Art History

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Art History par Mind Map: Art History

1. can refer to realism of subject, or realism in technique, or both

2. Portraiture early-mid 1600's

2.1. a series was made to fill the Luxembourg Palace

2.1.1. Peter Paul Rubens

2.1.1.1. "Arrival of Marie de Medici at Marseilles", 1622-1625

2.1.2. "Henry IV Receives Marie's Portrait"

2.1.2.1. not realistic to life

2.1.3. "Apotheosis of Henry IV and Assumption of the Regency"

2.2. Anthony Van Dyck

2.2.1. Charles I Dismounted, ca. 1635

2.3. Frans Hals

2.3.1. "Archers of Saint Hadrian", ca. 1633

2.3.2. specialized in group portraits

2.3.3. Civic Militia Group

2.3.4. "The Women Regents of the Old Men's Home at Haarlem", 1664

2.3.4.1. Calvinist-members of strict protestant group

2.3.5. "Regents of the Old Men's Home"

2.4. Rembrandt Van Rijn

2.4.1. "The Company of Captain Frans Banning Cocq (Night Watch)", 1642

2.4.1.1. civic militia

2.4.2. "Anatomy Lesson of Dr. Tulp", 1632

2.4.2.1. very fictionalized

2.4.3. Self Portrait

2.4.3.1. several of them-over 50

3. Rococo 18th century

3.1. derived from garden term-Rocaille: rocks and pebbles in garden design

3.2. origins in France-anticipation from Louis XIV's death

3.3. lighter, softer, more pastel color in the style in general

3.4. Germain Boffrand

3.4.1. Salon de la Princesse, with painting by Natoire and sculpture by Lemoine, Hotel de Soubise, Paris, France, 1737-1740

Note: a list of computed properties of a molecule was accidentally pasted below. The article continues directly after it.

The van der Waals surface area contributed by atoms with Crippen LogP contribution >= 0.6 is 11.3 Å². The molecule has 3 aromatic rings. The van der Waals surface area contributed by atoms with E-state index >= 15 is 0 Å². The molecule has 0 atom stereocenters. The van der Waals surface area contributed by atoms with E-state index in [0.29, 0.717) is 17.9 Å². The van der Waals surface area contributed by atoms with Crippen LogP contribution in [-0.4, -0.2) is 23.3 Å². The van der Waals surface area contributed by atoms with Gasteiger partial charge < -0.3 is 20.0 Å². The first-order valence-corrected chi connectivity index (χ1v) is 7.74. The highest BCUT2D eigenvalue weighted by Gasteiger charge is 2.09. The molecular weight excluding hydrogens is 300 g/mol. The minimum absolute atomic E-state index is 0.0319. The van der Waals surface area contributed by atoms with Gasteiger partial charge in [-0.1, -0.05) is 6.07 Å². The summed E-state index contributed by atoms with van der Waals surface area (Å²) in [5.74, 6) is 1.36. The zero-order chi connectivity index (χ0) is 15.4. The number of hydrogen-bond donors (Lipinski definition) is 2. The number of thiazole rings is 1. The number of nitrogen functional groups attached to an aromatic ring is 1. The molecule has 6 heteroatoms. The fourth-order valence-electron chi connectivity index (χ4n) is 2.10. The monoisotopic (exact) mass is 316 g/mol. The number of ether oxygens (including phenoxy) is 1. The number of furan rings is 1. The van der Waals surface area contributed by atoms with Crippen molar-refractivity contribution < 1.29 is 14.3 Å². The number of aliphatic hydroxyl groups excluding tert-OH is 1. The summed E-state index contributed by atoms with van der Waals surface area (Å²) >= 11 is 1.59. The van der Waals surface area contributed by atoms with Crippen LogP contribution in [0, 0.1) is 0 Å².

3.5. Francois de Cuvillies

3.5.1. Amalianburg Palaces

3.5.1.1. Nymphenburg, Munich, 1734-1739

3.6. Antoine Watteu

3.6.1. "Return from Cythera" 1717-1719

3.6.1.1. fete galante

3.7. Franois Boucher

3.7.1. "Cupid a Captive" 1754

3.7.1.1. Madame de Pompadour

3.8. Jean Honore Fragonard

3.8.1. "The Swing" 1766

3.9. William Hogarth

3.9.1. "Breakfast Scene", from Marriage a la Mode, ca. 1745

3.9.1.1. mocked the rococo style

4. Romanticism late 18th-mid 19th century

4.1. Henry Fuseli

4.1.1. "The Nightmare", 1781

4.1.1.1. Edmund Burke

4.1.1.2. The Sublime

4.1.1.2.1. things that inspire fear or terror in us, penetrating the body through the eyes

4.2. William Blake

4.2.1. "Ancient of Days" frontispiece of "Europe: A Prophecy", 1794

4.3. Francisco Goya

4.3.1. "The Sleep of Reason Produces Monsters" from Los Caprichos, ca. 1798